At the cusp of Denton County farmland, a giant, dome-shaped house is stacked to the brim with mysterious artifacts. Its yard is populated by cats, dogs, and eyeless horses. Jessica Luther Rummel is the curator and caretaker of this odd collection of the abandoned. Former co-founder of the Dallas-based Phoenix Project Collective, a service-based organization that aimed to provide an inclusive community venue, Jessica is a long-time advocate for artists and those in need.
Currently a McNair scholar at the University of North Texas studying Religious Studies and Ancient History, Rummel’s recent trip to India, where she lived among Jain scholars, built upon her belief in the importance of service. Her latest endeavor serves local music lovers and musicians alike. Jessica and her husband, Dave Rummel, are the co-founders of Denton-based alternative label, Triptych Records.
Triptych Records is a bold collection of DFW artists whose musical expertise range from dark psychedelia to electronic punk. Many of the sounds coming out of Triptych echo the electronic post-punk movement of the late ‘70s. Each band describes their style a bit differently, but all would agree that psychedelia is the preferred genre.
Of the three bands on the label, Strays has the most anti-capitalistic backbone. This can be felt in lyrics like, “the path is deep,” found in the song “Eldress,” which gives reverence to “Mother Nature” and the complexities of life. They have a deep, reverberating sound which guitarist Ben Copeland describes as “stoned psychedelic doom”.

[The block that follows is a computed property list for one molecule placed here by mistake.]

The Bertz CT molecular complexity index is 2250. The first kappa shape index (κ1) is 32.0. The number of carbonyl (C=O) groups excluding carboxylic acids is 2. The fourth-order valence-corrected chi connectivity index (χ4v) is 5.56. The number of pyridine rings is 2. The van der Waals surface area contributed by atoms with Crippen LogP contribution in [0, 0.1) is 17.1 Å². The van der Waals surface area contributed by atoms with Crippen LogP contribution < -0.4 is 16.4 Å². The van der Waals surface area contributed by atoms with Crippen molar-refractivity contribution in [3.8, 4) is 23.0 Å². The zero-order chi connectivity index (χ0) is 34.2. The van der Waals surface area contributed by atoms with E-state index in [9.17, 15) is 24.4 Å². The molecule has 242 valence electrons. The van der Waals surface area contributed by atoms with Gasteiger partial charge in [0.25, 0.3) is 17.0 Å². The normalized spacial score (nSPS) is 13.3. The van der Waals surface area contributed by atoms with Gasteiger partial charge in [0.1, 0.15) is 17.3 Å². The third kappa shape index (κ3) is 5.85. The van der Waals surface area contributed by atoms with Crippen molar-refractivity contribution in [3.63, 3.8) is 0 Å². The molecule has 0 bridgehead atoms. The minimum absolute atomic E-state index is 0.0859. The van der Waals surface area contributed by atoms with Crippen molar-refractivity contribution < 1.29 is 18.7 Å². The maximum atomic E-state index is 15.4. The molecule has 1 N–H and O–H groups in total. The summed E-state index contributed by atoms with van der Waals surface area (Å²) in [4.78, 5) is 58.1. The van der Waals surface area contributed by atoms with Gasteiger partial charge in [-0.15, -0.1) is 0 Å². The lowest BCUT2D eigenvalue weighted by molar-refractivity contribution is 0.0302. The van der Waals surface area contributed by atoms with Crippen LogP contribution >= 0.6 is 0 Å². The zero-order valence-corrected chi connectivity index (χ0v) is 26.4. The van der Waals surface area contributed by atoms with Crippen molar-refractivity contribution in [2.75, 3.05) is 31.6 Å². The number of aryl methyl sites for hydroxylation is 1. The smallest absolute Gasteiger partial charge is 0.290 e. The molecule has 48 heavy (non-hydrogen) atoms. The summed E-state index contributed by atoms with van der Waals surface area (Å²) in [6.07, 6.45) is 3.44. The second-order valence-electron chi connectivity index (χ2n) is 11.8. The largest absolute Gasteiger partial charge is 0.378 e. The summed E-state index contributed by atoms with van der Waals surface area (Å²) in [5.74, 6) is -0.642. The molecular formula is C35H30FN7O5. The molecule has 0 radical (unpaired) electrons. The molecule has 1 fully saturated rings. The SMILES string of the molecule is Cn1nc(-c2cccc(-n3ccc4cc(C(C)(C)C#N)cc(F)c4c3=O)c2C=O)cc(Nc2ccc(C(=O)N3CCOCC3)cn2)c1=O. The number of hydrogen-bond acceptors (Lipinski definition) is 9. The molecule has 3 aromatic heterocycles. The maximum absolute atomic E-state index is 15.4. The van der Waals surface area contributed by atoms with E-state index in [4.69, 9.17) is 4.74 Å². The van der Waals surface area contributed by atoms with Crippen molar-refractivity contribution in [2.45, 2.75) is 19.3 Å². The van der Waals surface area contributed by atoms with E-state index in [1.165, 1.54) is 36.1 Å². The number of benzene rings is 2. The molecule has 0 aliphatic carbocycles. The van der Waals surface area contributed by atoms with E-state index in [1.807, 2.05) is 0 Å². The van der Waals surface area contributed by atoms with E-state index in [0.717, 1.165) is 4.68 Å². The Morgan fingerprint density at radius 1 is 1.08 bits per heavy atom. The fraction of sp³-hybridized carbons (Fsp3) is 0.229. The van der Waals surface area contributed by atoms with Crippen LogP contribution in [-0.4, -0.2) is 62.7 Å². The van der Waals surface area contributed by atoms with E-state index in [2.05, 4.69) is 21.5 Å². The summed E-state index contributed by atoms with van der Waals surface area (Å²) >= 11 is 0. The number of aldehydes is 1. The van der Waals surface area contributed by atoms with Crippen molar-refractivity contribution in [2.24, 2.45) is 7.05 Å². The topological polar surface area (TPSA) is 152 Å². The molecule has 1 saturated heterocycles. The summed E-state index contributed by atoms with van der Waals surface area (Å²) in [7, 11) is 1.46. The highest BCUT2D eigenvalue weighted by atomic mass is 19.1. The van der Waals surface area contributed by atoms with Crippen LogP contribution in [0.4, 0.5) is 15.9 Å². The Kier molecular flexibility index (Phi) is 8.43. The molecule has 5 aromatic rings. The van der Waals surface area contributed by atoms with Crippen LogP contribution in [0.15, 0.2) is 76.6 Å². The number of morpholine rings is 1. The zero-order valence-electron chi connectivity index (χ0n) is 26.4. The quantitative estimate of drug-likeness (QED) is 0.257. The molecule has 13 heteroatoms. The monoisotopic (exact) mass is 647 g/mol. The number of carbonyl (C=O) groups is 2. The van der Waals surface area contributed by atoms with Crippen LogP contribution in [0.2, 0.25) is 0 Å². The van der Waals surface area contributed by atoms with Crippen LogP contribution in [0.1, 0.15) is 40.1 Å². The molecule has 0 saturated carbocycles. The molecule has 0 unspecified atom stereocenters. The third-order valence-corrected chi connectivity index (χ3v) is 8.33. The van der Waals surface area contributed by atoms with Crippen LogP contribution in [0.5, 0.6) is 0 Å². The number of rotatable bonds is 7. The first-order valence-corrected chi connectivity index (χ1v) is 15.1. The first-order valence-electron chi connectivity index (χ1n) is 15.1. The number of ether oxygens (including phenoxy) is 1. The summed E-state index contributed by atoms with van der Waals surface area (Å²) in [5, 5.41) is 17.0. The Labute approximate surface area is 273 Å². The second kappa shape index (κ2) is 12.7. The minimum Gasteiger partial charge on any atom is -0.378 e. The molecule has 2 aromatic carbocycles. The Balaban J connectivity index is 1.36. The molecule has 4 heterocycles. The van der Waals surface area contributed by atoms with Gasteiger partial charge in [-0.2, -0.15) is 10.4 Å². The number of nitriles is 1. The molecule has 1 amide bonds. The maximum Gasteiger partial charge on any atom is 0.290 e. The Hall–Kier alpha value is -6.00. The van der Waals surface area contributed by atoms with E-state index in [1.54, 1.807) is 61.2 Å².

Copeland is the band’s lead guitarist and lyricist, Spencer Jones plays bass and theremin, and Ben Scott plays drums. Early last year, they partnered with Triptych Records to release their debut full length album, Time | Death | Void | Dream, which bred a psychological thriller of a music video for the single, “Inverter.” Scott says it speaks to the band’s constant questioning of the dualistic nature of life and death.
Each of Strays’ musical enterprises follows a narrative-like effort. This theme follows them throughout Time | Death | Void | Dream, which is based on Cormack McCarthy’s Blood Meridian. Copeland was drawn to the novel for many reasons: “Blood Meridian was chosen for its composition. McCarthy’s visceral and cinematic style make the process of translating elements and events from the page to a form of sonic representation is hugely rewarding…It’s just an excellent book, and happened to resonate deeply with each member of the band.”
Starting on the speakers with a guttural scream (try the song “Sci-Fi-Hi”), Sunbuzzed is another band on the Triptych roster that isn’t afraid to tackle important issues. Lo Ramirez is the lead singer, Cari Elizondo is the lead guitarist, Daniel Serrano is the keyboard expert, and Ellie Alonzo is on drums.
Sunbuzzed originally planned to release its sophomore album, La Ofrenda, on April 4, just in time for a string of spring concerts. By the time April hit, the group decided on a slow rollout, teasing just two songs on Apple Music and Triptych Records. The full album is available on vinyl through the label’s online store, and the purchase includes a digital copy. The band will release the entire album on streaming platforms when new concert dates are secured, Rummel says.